an innovative form of 21st century instrumental guitar music coming
through the airwaves now that breaks the rules and invents a new sound
in the process. Case in point is Theres Shag On Jupiter,
the 2013 CD from Field Trip. Guitarist Ryan Fleming is
fairly well known in the Boston area and, together with his band membersGraham
English (keyboards), Nadjim Kebir (drums) and Tim Paul
WeinerField Trip arrives on the scene with a sonically rewarding
CD. Ryan Flemings guitar work is solidly inventive and hes
written some challenging music that make good use of it. Displaying
a wide palate of electric guitar moves, Fleming comes across on record
as a cross between Pat Metheny and Bill Frisell. On this debut CD,
Fleming takes the Field Trip sound way out there, adding a host of
fab sounding studio effects in the mix. Theres Shag On Jupiter
is superbly recorded and the CD artworkas hilarious as it issomehow
suits the serious layers of sound. If you mixed progressive instrumental
rock with a shot of jazzy Booker T. type instro R&B soul, youd
come close to the wildly eclectic sound of Field Trip. Make no mistake
about it, Field Trip makes 21st century music and heads up a new generation
of instrumental jazz-rockers. www.FieldTripBand.com
mwe3.com presents an interview with
Ryan Fleming of FIELD TRIP
It sounds, at least to these vintage ears, like youre inventing
a new type of instrumental jazz-rock or fusion as we used to call
it with the Field Trip CD. What did you set out to achieve on the
CD and how did this first Field Trip album come together?
Ryan Fleming: This was the groups first album, and the
first original music project Ive done. I cant speak for
the album trying to establish a new musical genre. We want to have
our own voice, but its something that develops as we go. Its
easy to spend lots of time pondering, What can I do so that
Im one step ahead of what everyone else is doing? But
we all cant be iconoclasts striving to become one can
make you miserable and it gets in the way of the music. At some point
I simply said, Its time to make a document of where we
are musically, or, more accurately, Damn it, were
going to make a record! From my point of view the goal was pretty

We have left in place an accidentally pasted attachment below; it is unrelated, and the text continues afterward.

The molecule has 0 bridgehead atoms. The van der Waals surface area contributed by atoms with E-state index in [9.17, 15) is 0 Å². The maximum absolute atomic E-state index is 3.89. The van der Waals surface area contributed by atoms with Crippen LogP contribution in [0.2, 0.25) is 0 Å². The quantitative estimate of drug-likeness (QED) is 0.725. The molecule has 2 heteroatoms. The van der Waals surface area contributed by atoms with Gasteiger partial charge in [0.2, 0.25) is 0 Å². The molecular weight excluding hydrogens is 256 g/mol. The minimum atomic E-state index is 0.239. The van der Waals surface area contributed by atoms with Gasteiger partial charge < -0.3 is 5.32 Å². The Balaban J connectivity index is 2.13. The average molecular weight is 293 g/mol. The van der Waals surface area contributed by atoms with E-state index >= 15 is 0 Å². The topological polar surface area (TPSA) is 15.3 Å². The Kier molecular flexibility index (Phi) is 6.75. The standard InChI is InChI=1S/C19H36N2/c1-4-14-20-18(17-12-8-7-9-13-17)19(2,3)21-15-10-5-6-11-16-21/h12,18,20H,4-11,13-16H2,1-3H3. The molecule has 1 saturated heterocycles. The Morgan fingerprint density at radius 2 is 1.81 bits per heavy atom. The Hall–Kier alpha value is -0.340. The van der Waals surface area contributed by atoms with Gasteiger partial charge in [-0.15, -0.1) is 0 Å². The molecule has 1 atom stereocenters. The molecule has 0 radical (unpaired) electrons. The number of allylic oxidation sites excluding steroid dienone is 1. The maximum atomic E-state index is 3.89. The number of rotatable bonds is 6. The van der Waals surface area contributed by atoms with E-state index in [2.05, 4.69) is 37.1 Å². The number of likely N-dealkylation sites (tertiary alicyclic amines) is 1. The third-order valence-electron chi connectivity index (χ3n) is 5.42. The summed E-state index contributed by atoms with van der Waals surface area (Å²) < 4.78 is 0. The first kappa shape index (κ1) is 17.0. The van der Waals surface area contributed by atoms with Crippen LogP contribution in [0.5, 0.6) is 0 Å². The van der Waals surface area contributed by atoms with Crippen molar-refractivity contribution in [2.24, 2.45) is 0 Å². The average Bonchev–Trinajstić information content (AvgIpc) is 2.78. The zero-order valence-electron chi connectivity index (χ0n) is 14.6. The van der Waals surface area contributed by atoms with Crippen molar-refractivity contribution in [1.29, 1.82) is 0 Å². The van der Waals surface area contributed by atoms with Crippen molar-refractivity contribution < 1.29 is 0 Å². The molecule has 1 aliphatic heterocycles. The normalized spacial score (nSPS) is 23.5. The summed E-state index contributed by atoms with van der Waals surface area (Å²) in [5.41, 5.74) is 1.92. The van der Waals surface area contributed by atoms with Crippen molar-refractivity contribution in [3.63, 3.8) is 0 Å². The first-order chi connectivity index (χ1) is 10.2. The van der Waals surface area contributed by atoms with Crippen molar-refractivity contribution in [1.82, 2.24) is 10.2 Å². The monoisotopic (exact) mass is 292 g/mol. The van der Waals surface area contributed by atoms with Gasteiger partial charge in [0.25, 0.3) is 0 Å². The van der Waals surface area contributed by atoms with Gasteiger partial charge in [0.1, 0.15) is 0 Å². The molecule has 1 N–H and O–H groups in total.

simple - to record our music, have some fun, and see what happens.
mwe3: Where and when was the album written and recorded and
what were the recording sessions like? Was the album mostly recorded
live and were there any/many overdubs?
Ryan Fleming: I had little bits of music here and there marinating
in my cranium for a long time. Some of the songs were written before
Field Trip formed; others were written after we got together and I
was better able to create material with the group in mind. The basics
were recorded at 1867
Recording Studios in Chelsea, MA, in an old building that
at various points was a Masonic Temple and an old-style movie theater.
It has ultra high ceilings and its a great sounding room. During
the recording it was the dead of winter and very cold, and this added
a moody, dark sheen to a lot of the stuff which I liked.
McLaughlin, the owner/engineer, is an analog junkie - hes immersed
himself in 1960s and 70s technology and recording techniques,
plus hes got a great indie rock aesthetic. He blended a lot
of my favorite vintage sounds, plus modern ones by people like Beck
and the Beastie Boys in which certain elements might be compressed/squashed
to all hell or slightly overdriven. A lot of engineers like to record
everything completely dry, and add reverb and room noise later, but
for me the vibe of the room is crucial. There are many instrumental
albums that on the surface have all the critical elements - great
tunes, arrangements and playing - but often the productions are too
clean and leave me cold.
There were guitar and keyboard overdubs done after the fact, all in
Logic. I owe a huge debt to our keyboardist, Graham English, whos
a Logic Jedi master (and runs an outstanding Logic training website,
mwe3: Can you tell us whos playing in Field Trip these
days? Whats the chemistry like between you and the other Field
Trip players and how did you meet them?
Ryan Fleming: Graham
English is our keyboardist who I met through Berklee Online,
and is one of the most soulful players I know. Hes got great
ears, not just for the melody/rhythm/harmony, but also for vintage
keyboard textures. Ive played with our bassist Tim
Paul Weiner since we were both Berklee students. As a bassist
he can do just about anything - his pocket is fantastic, plus hes
a total pro, super nice guy, and is a fairly prolific songwriter himself.
Since our original drummer Nadjim
Kebir moved to Algeria, weve been fortunate to play with
a handful of equally great Boston-based drummers.
When choosing other musicians to play with, everybody has to bring
love and respect for the players and the music, which is how Id
define band chemistry. I dont blog often, but I did write a
post on my website about the
hang, which goes into some detail about this. Im
extremely lucky to play with these people.
mwe3: Why do you call your group Field Trip and tell us how
you came up with a title like Theres Shag On Jupiter (lol).
And how about that amazing CD cover art? You guys should win a Grammy
just for the cover art alone!
Ryan Fleming: The Field Trip moniker came from a brainstorm.
Other candidates included Captain Booty, The Rabbit Hole, and about
50 others. Maybe some of those will turn into song titles. Field Trip
seemed to imply something fun a journey or escape. The cover
art was done by Joe DellaGatta, an übertalented illustrator from
Rhode Island. He hadnt done anything like that before, and it
was a blast watching it come together. Theres Shag On Jupiter
suggested an outer-space bachelor pad of some sort. I give most